Deadmond played the line at Kent State, and after graduation had tryouts with the Pittsburgh Steelers and Hamilton Tiger Cats before moving into coaching.

As with any other position, there is competition among linemen, but more than any other defensive unit, the linemen rely on one another.

“Any time someone gets a sack all four guys are involved because they have to take the correct lanes and occupy the blockers so that the one guy can come free,” Knowles said.

In the past few weeks McHale has been particularly dominant, and has accumulated seven sacks in the last three games alone.

McHale a Leader

A legitimate pro prospect, McHale is recognized as a leader among the linemen. At 6-4, 260 pounds he has the physical ability to dominate opponents, but is also very knowledgeable about his position.

“Tom McHale is just a student of the game. He reacts and changes to fit so many situations. It’s a confidence booster just to go out on the field with Tom,” Calhoun said. “It’s funny to watch him in films because Tom just takes people and turns them around. He makes moves and runs games and the offensive linemen are boggled by it all.”

McHale’s attitude toward the game is a reflection of his playing style.

“The best feeling out there is killing the quarterback — on a sack, not literally,” McHale said.

This aspect of attitude and thinking is one facet of the defensive line position which Knowles feels is taken too much for granted.

“A lot of people might not think that defensive line is a thinking position, but it is. You are always trying to figure out your opponent’s weaknesses and pick on them,” Knowles said.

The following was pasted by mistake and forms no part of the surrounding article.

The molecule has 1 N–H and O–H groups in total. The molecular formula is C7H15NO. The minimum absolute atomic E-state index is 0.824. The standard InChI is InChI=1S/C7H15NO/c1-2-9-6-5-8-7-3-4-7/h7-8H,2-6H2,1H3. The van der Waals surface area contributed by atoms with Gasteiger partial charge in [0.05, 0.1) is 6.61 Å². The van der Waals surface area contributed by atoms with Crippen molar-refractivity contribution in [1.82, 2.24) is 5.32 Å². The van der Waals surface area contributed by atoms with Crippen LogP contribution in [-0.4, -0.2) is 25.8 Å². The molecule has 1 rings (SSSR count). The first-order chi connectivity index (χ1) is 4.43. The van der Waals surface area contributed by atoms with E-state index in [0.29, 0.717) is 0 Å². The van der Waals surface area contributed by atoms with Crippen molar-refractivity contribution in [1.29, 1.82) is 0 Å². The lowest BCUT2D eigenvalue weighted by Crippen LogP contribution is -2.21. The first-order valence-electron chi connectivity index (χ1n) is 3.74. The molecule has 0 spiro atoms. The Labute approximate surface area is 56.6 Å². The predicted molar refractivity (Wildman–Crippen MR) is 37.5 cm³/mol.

In Cornell’s defensive scheme, the responsibility for calling special pass rush schemes, or “games,” belongs to the right tackle.

Tull is the starting right tackle, but shares a unique relationship with fifth-man Calhoun. The two generally play on alternate series and each is responsible for the called-line patterns.

“A lot depends on whether the offense plays a sprint out or drop-back style,” Tull said. “On a drop-back pass the ends try to keep the quarterback in the pocket and if we provide the pressure up the middle, he’s a sitting duck. But one doesn’t work well without the other.”

Generally when the offense is in an obvious passing situation, Tull or Calhoun will call for a certain game which they have reviewed in practice. But the tackle must be aware of offensive changes at the line of scrimmage.

“A lot of times the offense will shift into a pass formation once we are already lined up, and I will call for a particular game right there,” Tull said.

This flexibility and thinking is a large part of the position, but as McHale explains, attitude and instinct often take over.

“I haven’t played a full season since 1983, and at first you have to think a lot about each play. But the more you practice and play the better you get. The position just becomes second nature,” he explained.

Maybe the one factor which has lifted this unit the most is its combined experience. All four starters saw a good deal of playing time last season, and Calhoun has been a regular this year.

“I think we just got tired of being pushed around,” Knowles said. “I don’t think there is any special ingredient that has made us as good as we are today. I think it
s just hard work, desire and experience.”

Archived article by Jeff Lampe ’89
Sun Staff Writer